A Tale of Missing Glasses

It was a lesson in First World problems this morning – I left my reading glasses in the pocket of yesterday’s shirt and didn’t want to go upstairs again, as I had cereal in my hand and a computer in front of me. I have spares in my work bag, but couldn’t be bothered to put my cereal down and get up from the computer. It was a combination of shortage of time, creaking knees and laziness.

Fortunately I came up with an ideas, and raised the magnification on the screen until I could read properly. It didn’t quite solve the typing problem, as all the letters are blurred without glasses, but a combination of reasonable accuracy and a spell-checker managed to keep me looking literate. Even with my glasses my typing is often poor, so it was a question of magnitude rather than a whole new problem.

I’m sure there are many people in the world who lack glasses, or computers, or even electricity. I really should be happy, instead of muttering about a lack of glasses. It’s quite frightening though, without reading glasses I can’t actually function. As if to compensate, my long-range vision seems to have improved over the years. The teenager who needed glasses to read the blackboard could read remarkably small print. Now, as I approach the term “elderly” I can see for miles (the sun is quite clear and that is 93 million miles away), but I can’t see much once it gets within three feet of my face.

As my memory is also fading, I don’t always remember my glasses. Fortunately I have a Plan B. The jeweller’s glass I always carry in my pocket came in very useful last week when I needed to read some cooking instructions.

 

18 thoughts on “A Tale of Missing Glasses

  1. jodierichelle

    I’ve decided that bifocals are not for me. Like you, Simon, I barely need the glasses for far away. But I can’t bear to use them for reading close up. I often end up with the bifocals on my head as a headband and a pair of reading glasses on my face. (A very cute look.)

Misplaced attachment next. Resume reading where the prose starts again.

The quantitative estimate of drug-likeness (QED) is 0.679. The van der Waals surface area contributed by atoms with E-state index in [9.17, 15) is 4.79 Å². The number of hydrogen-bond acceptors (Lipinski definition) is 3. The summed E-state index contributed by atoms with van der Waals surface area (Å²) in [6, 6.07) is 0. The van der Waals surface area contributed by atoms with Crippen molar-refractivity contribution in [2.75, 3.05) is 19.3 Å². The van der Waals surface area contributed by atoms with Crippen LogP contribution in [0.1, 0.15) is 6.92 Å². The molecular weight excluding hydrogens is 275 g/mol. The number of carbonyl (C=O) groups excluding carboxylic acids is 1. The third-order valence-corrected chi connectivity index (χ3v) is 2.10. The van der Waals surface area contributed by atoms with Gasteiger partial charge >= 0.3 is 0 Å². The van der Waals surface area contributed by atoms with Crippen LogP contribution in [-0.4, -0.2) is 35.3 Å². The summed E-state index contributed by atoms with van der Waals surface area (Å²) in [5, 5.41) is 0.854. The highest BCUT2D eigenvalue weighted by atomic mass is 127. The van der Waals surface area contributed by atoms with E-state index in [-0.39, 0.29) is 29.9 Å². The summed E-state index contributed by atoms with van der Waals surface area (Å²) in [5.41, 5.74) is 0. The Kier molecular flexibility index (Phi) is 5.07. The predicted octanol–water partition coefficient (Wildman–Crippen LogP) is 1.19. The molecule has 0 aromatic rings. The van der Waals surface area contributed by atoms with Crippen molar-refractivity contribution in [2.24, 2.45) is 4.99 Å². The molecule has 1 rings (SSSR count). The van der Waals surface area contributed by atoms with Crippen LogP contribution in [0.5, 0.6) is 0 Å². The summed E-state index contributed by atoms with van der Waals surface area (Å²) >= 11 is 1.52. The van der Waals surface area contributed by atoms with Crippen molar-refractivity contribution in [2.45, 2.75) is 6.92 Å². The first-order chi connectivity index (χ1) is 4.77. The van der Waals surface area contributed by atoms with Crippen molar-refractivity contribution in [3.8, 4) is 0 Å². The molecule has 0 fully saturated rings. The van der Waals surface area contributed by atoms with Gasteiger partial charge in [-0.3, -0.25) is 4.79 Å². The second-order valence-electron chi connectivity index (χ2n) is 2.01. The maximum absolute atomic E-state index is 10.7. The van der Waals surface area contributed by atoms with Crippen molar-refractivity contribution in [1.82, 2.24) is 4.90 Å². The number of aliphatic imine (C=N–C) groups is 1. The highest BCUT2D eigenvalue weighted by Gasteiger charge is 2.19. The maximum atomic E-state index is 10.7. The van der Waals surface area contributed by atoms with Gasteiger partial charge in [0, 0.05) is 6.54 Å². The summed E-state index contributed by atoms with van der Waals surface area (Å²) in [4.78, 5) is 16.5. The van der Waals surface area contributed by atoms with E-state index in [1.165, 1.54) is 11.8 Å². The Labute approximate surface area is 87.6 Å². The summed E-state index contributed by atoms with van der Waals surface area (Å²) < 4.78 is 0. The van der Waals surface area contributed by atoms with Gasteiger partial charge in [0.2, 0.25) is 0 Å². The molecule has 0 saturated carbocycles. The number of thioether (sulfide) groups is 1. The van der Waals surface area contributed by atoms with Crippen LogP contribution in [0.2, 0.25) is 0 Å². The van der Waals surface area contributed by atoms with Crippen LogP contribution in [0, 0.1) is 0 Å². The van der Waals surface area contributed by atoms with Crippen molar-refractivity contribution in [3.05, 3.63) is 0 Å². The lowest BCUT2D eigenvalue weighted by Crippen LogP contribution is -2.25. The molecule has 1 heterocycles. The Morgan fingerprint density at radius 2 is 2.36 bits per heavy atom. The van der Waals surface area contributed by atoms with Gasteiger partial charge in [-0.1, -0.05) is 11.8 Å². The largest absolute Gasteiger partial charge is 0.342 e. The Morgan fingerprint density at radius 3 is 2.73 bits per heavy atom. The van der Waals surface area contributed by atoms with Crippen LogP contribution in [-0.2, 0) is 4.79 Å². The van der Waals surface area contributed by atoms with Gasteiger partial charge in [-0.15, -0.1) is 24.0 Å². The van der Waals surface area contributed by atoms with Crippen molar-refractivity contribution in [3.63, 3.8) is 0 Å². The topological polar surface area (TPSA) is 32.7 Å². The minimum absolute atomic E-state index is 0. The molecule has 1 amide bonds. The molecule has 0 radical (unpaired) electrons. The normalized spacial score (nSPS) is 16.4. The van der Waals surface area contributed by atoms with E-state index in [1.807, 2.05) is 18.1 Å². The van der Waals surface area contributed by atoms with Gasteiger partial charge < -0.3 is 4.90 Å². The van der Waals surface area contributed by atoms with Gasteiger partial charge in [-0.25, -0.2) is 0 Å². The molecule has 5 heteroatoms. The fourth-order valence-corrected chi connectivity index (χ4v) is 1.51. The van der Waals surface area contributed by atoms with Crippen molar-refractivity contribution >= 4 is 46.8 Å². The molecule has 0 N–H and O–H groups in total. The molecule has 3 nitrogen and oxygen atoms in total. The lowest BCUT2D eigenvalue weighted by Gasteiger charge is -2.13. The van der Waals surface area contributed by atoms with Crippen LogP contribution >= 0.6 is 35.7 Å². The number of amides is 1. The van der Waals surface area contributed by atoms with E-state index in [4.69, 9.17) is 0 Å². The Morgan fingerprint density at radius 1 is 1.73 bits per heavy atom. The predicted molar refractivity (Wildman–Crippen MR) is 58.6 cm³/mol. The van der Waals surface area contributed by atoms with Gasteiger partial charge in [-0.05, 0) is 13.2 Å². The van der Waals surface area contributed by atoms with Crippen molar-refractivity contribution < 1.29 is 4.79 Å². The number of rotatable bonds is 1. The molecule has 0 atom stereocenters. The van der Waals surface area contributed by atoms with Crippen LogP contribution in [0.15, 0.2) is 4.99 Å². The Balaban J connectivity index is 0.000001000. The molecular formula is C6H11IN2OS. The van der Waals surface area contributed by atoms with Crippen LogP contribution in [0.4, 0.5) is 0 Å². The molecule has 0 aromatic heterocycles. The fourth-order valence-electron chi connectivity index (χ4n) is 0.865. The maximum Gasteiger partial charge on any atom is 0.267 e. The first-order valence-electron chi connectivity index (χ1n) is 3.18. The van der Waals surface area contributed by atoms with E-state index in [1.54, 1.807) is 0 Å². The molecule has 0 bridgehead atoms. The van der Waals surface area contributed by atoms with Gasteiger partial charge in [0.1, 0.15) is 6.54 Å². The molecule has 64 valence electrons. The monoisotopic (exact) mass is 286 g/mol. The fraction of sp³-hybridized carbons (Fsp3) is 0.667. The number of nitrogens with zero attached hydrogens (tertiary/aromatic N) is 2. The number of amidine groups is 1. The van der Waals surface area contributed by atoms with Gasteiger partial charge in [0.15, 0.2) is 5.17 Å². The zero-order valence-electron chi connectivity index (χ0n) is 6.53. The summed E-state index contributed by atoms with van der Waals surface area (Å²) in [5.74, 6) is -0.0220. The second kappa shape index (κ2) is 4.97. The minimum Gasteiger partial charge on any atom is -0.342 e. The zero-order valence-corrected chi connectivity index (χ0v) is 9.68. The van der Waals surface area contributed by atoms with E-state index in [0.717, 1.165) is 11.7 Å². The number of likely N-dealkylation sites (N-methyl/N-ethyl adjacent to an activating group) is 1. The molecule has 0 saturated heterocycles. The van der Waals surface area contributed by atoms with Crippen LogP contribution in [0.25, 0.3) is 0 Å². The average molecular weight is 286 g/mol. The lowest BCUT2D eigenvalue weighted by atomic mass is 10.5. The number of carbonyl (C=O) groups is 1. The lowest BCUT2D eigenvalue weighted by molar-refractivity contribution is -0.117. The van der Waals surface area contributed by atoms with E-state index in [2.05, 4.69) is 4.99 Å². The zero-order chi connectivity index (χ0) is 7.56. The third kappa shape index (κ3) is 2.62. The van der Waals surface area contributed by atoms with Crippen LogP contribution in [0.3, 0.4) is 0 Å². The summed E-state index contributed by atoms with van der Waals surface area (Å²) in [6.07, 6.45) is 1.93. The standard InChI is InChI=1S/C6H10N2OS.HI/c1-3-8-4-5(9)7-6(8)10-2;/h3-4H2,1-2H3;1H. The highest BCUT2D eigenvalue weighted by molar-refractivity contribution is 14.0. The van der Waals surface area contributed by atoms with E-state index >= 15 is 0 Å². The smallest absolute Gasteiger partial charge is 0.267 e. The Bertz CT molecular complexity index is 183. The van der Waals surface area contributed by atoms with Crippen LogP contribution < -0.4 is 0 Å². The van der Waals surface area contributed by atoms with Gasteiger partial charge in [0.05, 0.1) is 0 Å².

I did just learn that I can enlarge the print on my phone, so if I am in the garden sans reading glasses, I can read a text if it comes in.

    Reply
  2. tootlepedal

    They say that you always have to read the small print but that has become an impossibly even with my glasses on. I can’t function without my glasses for computing and music buty even woth the rigtht glasses on my typing has become aooskking.

    Reply
  3. derrickjknight

    I have never needed reading glasses. I began using varifocals for a life-drawing group about a dozen years ago, because I needed specs to see the model clearly, but had to take them off to see the texture of the paper. Mostly I get by without any, but I have begun to need a fixed focus pair for the computer and the others for TV and photography. My main problem now is keeping the wrong ones on for the next activity. Sometimes I can’t be bothered to go and find those I need either.

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    1. quercuscommunity Post author

      As an antique dealer I need something to peer over the top of when dealing with customers. If I wasn’t short-sighted I would have to get some with plain glass.

      Reply
      1. quercuscommunity Post author

        I believe that varifocals are like bifocals but the lenses change from one to the other more gradually, rather than with a straight edge. Of course, we may be calling the same thungs by different names as so often happens as words cross the Atlantic. πŸ™‚ I refused them when I was offered them, and now don’t need them anyway.

      2. jodierichelle

        Ah – I know there’s a thing (more expensive) where it all blurs together without the line. That’s probably the varifocals. I’m just going to get distance glasses next time and put on readers when I need them.

      3. quercuscommunity Post author

        I Last time I bought distance glasses I lost them almost immediately and was very annoyed. I’d hate to do that with a really expensive set. Fortunately my eys changed. It’s amazing what my body will do if my wallet is threatened! πŸ™‚

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